Elites in Guatemala and Honduras are continuing their campaign to defang anti-corruption commissions in their respective countries with a series of new moves aimed at getting rid of the independent bodies or severely hampering their capabilities.
On March 18, Guatemala’s Interior Minister Enrique Dagenhart announced the transfer of 11 agents who had previously worked with the United Nations-backed anti graft body known as the International Commission against Impunity in Guatemala (Comisión Internacional contra la Impunidad en Guatemala – CICIG).
In response, CICIG head Iván Velásquez released a statement to Dagenhart demanding the return of the agents and an explanation for the transfer. On March 21, Dagenhart replied that the move would be “temporary.”
In neighboring Honduras, recent press reports revealed that a group of lawyers representing five congressman who have been indicted on charges of corruption submitted a case earlier this month to the Supreme Court seeking to declare the Support Mission against Corruption and Impunity (Misión de Apoyo contra la Corrupción y la Impunidad en Honduras – MACCIH) unconstitutional.
Additionally, on March 20, the congress passed a law reforming asset forfeiture procedures to prevent it from being applied retroactively, among other things. Critics argued that the law was meant to protect corrupt elites from having the proceeds of their illicit activities seized by authorities.
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The recent attempts by entrenched elites to undermine the CICIG and the MACCIH are a continuation of stepped-up efforts to derail anti-graft drives in recent months.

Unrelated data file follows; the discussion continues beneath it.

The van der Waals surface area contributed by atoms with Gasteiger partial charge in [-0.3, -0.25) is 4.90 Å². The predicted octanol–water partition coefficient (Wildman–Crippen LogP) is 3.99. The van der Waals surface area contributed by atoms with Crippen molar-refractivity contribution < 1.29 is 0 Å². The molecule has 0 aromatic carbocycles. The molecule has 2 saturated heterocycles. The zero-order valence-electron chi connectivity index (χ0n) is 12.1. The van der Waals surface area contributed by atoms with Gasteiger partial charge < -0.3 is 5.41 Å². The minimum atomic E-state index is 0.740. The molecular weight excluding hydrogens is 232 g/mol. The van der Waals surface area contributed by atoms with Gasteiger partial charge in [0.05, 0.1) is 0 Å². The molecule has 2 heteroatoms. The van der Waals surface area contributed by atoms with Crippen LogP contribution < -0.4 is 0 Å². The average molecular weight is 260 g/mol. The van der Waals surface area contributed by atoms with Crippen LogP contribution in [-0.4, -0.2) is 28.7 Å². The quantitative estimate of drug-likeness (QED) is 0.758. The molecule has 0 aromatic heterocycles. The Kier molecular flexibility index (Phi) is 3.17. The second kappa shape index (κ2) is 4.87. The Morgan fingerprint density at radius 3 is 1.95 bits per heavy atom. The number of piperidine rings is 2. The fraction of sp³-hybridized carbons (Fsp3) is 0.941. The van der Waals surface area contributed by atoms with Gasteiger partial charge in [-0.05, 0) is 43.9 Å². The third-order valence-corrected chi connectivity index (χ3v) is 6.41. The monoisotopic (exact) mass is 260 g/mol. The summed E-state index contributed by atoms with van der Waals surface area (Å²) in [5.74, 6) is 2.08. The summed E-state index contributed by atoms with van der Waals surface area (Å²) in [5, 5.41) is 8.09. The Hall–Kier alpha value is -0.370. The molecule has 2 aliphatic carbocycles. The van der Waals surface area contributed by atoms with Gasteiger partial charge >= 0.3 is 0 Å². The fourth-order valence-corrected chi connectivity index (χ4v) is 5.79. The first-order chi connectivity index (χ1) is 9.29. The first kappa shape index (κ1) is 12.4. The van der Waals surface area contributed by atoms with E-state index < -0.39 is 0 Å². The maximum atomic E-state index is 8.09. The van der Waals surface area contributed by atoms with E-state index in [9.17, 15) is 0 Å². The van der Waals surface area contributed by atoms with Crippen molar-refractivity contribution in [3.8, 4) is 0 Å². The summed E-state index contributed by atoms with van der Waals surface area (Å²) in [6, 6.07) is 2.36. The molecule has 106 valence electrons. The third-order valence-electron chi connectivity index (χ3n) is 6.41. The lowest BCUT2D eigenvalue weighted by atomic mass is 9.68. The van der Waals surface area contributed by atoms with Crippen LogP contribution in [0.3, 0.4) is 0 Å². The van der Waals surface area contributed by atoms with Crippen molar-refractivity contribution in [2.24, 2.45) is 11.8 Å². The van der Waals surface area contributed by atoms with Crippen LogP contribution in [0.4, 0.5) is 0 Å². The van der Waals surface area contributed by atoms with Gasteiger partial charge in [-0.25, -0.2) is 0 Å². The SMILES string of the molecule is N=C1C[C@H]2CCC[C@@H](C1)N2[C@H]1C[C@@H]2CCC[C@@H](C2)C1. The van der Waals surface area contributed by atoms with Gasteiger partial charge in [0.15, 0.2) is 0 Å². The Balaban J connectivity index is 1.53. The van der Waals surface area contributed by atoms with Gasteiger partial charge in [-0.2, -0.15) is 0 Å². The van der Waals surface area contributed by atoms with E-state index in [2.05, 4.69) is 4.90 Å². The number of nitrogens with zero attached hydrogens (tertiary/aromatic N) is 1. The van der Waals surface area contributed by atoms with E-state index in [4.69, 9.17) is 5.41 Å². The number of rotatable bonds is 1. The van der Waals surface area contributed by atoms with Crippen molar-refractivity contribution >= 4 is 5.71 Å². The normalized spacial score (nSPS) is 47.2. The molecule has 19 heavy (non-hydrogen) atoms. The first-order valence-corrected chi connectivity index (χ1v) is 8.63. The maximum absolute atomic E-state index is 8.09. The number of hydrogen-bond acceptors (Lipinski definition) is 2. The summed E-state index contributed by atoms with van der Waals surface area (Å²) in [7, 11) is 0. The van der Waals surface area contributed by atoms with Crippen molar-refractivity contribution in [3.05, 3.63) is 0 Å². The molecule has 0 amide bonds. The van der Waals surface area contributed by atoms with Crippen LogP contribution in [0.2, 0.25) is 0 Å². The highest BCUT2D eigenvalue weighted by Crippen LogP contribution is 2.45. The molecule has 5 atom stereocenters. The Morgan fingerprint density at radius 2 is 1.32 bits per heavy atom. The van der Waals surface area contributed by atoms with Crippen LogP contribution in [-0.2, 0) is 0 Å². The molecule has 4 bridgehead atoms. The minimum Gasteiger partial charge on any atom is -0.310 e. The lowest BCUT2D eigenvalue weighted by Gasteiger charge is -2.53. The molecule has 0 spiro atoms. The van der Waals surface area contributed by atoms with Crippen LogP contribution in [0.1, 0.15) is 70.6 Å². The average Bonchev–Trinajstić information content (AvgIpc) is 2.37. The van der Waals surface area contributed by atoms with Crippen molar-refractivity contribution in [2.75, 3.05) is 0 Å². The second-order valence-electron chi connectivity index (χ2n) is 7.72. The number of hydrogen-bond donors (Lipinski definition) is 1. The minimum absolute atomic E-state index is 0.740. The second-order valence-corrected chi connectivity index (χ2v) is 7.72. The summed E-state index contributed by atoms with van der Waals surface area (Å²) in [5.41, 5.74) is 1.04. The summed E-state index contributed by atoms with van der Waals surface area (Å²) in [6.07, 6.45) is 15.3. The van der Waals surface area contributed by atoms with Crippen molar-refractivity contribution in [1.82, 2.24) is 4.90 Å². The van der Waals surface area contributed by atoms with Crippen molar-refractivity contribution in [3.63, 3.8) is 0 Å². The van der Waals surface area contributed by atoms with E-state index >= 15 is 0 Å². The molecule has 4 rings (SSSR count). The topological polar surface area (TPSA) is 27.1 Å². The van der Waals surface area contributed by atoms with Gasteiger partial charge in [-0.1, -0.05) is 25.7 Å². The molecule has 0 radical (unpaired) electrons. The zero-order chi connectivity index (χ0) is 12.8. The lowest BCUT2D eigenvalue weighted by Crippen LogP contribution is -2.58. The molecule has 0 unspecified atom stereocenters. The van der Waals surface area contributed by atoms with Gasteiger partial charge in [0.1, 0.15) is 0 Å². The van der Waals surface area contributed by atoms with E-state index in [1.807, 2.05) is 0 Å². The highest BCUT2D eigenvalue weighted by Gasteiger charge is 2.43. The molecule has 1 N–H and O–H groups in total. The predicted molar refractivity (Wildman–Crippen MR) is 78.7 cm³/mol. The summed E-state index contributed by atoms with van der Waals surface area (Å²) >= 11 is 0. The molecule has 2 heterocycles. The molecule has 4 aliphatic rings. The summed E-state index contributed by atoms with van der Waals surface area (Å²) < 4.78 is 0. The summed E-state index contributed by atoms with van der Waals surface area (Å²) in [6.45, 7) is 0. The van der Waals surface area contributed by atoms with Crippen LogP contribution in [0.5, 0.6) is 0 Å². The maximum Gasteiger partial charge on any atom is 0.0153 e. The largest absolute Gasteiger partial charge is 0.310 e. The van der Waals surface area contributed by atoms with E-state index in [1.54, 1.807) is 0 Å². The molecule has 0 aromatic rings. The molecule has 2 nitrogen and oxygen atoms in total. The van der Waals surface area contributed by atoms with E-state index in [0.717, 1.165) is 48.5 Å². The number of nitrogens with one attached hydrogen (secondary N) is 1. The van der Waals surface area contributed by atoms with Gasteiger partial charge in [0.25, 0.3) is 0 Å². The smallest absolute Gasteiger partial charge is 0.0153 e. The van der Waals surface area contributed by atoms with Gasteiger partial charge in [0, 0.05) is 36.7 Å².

A law passed in Honduras in January essentially stripped the ability of the Attorney General’s Office to effectively investigate the management of public funds. The passage of the law spurred the resignation of MACCIH head Juan Jiménez Mayor, who called it an “impunity pact.”
The most recent attempt to challenge the constitutionality of MACCIH has the potential to terminate the commission altogether. The future of MACCIH is now in the hands of the Supreme Court, which is packed with allies of current President Juan Orlando Hernández, who himself has faced allegations of corruption.
A similar trend has been observed in Guatemala, where corrupt elites have ramped up attempts to curb high-level corruption investigations.
One of the most blatant recent moves against the CICIG came in late 2017 when President Jimmy Morales unsuccessfully tried to remove Velázquez, the body’s top official, from the country.
Since then, the Morales administration has taken other steps to undermine anti-corruption efforts, including firing the head of Guatemala’s tax agency, Juan Francisco Solórzano Foppa, who led high-profile corruption investigations targeting members of Guatemala’s top brass. And in March, Interior Minister Degenhart ousted national police director Nery Ramos y Ramos along with several of his top advisors in a move that was widely condemned as an attempt to interfere with ongoing graft investigations.
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